• Done is better than perfect. Many of us are perfectionists, which creates issues, particularly when time is of the essence. If you’re an owner and find yourself going through the 10th round of revisions on a marketing flyer, that’s time you’re not spending getting the word out about your center to the community.  
  • Don’t forget to shout it from your rooftops. Talk about how awesome you are and all the great things you’re doing at your school.

5 Strategies to Implement by Monday

Know your true current openings

  • Know every opening by age group.
  • Create waitlists and regularly call, follow up with email, implement two-way text; consider getting a customer relationship management (CRM) platform.
  • Get parents’ commitments on return date and regularly communicate.
  • Don’t hold spots – first come, first served (even former families).
  • Use urgency as a tool after reassuring safety and quality program and staff.
  • If you are offering virtual learning, have a plan to replace these students after public schools reopen.
  • Consider a strong before and after school program using these leads.

Mine Your Lists

  • Host a pizza party with staff and directors where you reach out to leads.
  • Have key teachers call parents to assure safety practices are in place and to instill confidence.
  • Give staff specific talking points – COVID, unique selling proposition (USP), teacher intros, new curriculum.
  • Coach staff on asking for a return/start date.
  • Paint a picture of the fun the children are having.

Gather Lists to Mine

  • Families enrolled pre-COVID; start with March 2020 and go backwards at least one full year.
  • Former families; many schools are closed or struggling with reopening.
  • Families enrolled elsewhere; many schools are permanently closed or struggling as they have reopened. Make sure to filter your leads by age group.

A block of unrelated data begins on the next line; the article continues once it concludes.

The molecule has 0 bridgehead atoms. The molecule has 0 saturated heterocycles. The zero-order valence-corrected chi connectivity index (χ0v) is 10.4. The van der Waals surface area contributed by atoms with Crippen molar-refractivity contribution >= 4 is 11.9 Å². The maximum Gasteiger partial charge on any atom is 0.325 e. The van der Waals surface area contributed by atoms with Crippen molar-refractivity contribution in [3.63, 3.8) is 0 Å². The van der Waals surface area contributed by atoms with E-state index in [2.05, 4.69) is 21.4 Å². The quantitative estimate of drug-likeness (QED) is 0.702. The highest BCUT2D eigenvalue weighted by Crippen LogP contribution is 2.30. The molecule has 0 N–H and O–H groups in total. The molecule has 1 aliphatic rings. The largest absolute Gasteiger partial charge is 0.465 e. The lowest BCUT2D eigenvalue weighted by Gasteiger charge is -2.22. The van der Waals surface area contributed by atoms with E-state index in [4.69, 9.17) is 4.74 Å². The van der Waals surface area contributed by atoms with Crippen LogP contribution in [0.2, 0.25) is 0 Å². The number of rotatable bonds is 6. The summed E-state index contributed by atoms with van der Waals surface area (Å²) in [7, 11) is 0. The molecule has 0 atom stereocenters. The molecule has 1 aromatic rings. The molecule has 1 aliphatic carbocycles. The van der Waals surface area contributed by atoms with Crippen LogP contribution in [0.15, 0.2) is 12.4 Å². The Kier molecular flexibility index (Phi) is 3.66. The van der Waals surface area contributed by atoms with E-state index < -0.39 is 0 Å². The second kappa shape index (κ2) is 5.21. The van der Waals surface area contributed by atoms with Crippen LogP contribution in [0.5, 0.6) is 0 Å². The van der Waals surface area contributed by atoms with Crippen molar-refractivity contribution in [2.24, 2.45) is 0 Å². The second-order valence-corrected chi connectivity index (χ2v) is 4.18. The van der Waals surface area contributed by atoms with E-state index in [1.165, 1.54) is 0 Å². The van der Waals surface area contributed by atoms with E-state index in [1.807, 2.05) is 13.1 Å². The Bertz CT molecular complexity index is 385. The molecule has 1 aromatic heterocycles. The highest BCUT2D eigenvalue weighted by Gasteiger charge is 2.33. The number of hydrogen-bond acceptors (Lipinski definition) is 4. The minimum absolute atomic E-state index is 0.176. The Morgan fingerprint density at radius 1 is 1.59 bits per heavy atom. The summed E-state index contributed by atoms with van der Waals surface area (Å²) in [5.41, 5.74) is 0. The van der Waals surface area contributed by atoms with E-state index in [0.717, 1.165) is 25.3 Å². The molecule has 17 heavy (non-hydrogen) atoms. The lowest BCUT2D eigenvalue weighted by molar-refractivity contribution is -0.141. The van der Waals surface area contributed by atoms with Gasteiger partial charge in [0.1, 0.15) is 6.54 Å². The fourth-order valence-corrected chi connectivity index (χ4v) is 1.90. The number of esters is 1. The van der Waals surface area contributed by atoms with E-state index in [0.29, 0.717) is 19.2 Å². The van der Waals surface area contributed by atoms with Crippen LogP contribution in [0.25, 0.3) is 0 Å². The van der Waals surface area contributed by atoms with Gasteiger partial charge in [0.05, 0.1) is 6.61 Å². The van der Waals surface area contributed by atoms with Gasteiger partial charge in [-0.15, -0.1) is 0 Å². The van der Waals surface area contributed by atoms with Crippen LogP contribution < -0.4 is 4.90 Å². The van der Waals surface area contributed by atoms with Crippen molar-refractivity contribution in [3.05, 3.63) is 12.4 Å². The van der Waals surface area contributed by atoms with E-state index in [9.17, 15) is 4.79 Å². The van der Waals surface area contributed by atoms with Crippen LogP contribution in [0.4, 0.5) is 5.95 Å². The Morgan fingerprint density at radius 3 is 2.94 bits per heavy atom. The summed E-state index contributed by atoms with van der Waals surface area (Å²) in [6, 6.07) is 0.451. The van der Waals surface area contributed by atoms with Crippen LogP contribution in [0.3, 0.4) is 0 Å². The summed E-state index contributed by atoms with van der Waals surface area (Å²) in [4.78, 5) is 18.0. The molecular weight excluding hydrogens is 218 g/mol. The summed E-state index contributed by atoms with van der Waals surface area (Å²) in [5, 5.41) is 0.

Implement Hygiene Practices into Marketing

  • Market your adapted sanitary protocols in tour packets, on your website, within your CRM templates, and on social media (YouTube and Facebook).
  • Show off your supplies on tours to demonstrate how prepared your center is.
  • Create an elevator speech for tours on post COVID-19 policies and procedures.
  • Add hygiene signs to your tour stops.

Paper Your Town

  • Don’t be afraid of print!
  • Create flyers that clearly communicate you’re open (or will be opening soon).
  • Display banners on your building.
  • Use yard signs around the building, particularly in high-traffic areas.
  • Mail postcards, ideally with a personal note.
  • Partner with local restaurants to advertise your services.

Bonus – Use Urgency with Promotions

  • Consider a “two weeks free if you enroll by X date” promotion.
  • Offer a discount for the first three months (always have an expiration date).
  • Reward referrals with double or triple your referral fee.

To watch the webinar, click here.

Francie Dudrey

About The Author

Francie Dudrey

Francie Dudrey is Director of Content, Events and Brand at Procare Solutions, where she leverages Procare’s brand leadership to support our customers through meaningful content and compelling events. She also has two small children and deeply appreciates the value of high-quality child care.